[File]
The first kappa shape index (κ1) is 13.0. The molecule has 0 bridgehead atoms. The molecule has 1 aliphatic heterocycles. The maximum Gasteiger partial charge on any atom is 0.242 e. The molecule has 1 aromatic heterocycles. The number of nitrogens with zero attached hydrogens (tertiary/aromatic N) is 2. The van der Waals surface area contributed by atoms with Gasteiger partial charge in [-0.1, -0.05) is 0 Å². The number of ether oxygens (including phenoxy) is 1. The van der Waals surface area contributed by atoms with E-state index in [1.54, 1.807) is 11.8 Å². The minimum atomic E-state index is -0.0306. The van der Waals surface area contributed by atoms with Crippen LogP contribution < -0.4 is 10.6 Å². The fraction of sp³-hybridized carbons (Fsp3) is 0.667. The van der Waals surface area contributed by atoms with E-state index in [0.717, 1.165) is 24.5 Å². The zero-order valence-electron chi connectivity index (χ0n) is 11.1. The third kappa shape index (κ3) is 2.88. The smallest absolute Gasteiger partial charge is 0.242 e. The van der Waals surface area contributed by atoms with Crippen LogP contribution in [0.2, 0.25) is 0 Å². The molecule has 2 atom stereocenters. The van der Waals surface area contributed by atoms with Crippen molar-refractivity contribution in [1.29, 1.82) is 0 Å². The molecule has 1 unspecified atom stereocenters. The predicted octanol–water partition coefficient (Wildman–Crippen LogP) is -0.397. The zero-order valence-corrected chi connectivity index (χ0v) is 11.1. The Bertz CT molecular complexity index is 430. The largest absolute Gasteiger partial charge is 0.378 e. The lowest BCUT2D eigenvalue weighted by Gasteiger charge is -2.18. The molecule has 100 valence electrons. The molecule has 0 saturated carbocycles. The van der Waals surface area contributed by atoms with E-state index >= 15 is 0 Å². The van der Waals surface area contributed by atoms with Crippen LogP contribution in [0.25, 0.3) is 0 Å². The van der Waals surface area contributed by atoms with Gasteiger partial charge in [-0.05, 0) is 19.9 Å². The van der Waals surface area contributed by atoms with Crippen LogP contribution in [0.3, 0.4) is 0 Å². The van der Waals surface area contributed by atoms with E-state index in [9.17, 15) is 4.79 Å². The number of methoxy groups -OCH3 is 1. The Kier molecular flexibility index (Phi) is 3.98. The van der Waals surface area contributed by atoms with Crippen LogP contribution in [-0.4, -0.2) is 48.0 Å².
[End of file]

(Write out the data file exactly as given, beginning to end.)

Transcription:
The first kappa shape index (κ1) is 13.0. The molecule has 0 bridgehead atoms. The molecule has 1 aliphatic heterocycles. The maximum Gasteiger partial charge on any atom is 0.242 e. The molecule has 1 aromatic heterocycles. The number of nitrogens with zero attached hydrogens (tertiary/aromatic N) is 2. The van der Waals surface area contributed by atoms with Gasteiger partial charge in [-0.1, -0.05) is 0 Å². The number of ether oxygens (including phenoxy) is 1. The van der Waals surface area contributed by atoms with E-state index in [1.54, 1.807) is 11.8 Å². The minimum atomic E-state index is -0.0306. The van der Waals surface area contributed by atoms with Crippen LogP contribution < -0.4 is 10.6 Å². The fraction of sp³-hybridized carbons (Fsp3) is 0.667. The van der Waals surface area contributed by atoms with E-state index in [0.717, 1.165) is 24.5 Å². The zero-order valence-electron chi connectivity index (χ0n) is 11.1. The third kappa shape index (κ3) is 2.88. The smallest absolute Gasteiger partial charge is 0.242 e. The van der Waals surface area contributed by atoms with Crippen LogP contribution in [0.2, 0.25) is 0 Å². The molecule has 2 atom stereocenters. The van der Waals surface area contributed by atoms with Crippen molar-refractivity contribution in [1.29, 1.82) is 0 Å². The molecule has 1 unspecified atom stereocenters. The predicted octanol–water partition coefficient (Wildman–Crippen LogP) is -0.397. The zero-order valence-corrected chi connectivity index (χ0v) is 11.1. The Bertz CT molecular complexity index is 430. The largest absolute Gasteiger partial charge is 0.378 e. The lowest BCUT2D eigenvalue weighted by Gasteiger charge is -2.18. The molecule has 100 valence electrons. The molecule has 0 saturated carbocycles. The van der Waals surface area contributed by atoms with E-state index >= 15 is 0 Å². The van der Waals surface area contributed by atoms with Crippen LogP contribution in [0.25, 0.3) is 0 Å². The van der Waals surface area contributed by atoms with Gasteiger partial charge in [-0.05, 0) is 19.9 Å². The van der Waals surface area contributed by atoms with Crippen LogP contribution in [0.3, 0.4) is 0 Å². The van der Waals surface area contributed by atoms with E-state index in [9.17, 15) is 4.79 Å². The number of methoxy groups -OCH3 is 1. The Kier molecular flexibility index (Phi) is 3.98. The van der Waals surface area contributed by atoms with Crippen LogP contribution in [-0.4, -0.2) is 48.0 Å².